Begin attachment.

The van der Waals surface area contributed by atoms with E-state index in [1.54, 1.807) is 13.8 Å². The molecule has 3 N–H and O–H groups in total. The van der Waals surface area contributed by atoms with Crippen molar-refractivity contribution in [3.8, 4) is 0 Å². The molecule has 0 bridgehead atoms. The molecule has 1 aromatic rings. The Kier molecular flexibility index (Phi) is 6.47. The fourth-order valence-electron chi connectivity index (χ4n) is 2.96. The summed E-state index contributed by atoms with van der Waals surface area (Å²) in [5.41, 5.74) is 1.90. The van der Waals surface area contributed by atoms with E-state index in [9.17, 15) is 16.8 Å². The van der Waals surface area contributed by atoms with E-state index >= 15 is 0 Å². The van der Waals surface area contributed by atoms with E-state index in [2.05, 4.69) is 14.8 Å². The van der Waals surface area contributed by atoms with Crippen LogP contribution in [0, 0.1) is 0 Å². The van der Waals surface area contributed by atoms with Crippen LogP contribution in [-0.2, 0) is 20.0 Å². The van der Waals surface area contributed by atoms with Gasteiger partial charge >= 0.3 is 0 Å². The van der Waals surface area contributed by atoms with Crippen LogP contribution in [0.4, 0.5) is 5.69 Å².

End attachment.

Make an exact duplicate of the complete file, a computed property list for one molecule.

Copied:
The van der Waals surface area contributed by atoms with E-state index in [1.54, 1.807) is 13.8 Å². The molecule has 3 N–H and O–H groups in total. The van der Waals surface area contributed by atoms with Crippen molar-refractivity contribution in [3.8, 4) is 0 Å². The molecule has 0 bridgehead atoms. The molecule has 1 aromatic rings. The Kier molecular flexibility index (Phi) is 6.47. The fourth-order valence-electron chi connectivity index (χ4n) is 2.96. The summed E-state index contributed by atoms with van der Waals surface area (Å²) in [5.41, 5.74) is 1.90. The van der Waals surface area contributed by atoms with E-state index in [9.17, 15) is 16.8 Å². The van der Waals surface area contributed by atoms with E-state index >= 15 is 0 Å². The van der Waals surface area contributed by atoms with E-state index in [2.05, 4.69) is 14.8 Å². The van der Waals surface area contributed by atoms with Crippen LogP contribution in [0, 0.1) is 0 Å². The van der Waals surface area contributed by atoms with Crippen LogP contribution in [-0.2, 0) is 20.0 Å². The van der Waals surface area contributed by atoms with Gasteiger partial charge >= 0.3 is 0 Å². The van der Waals surface area contributed by atoms with Crippen LogP contribution in [0.4, 0.5) is 5.69 Å².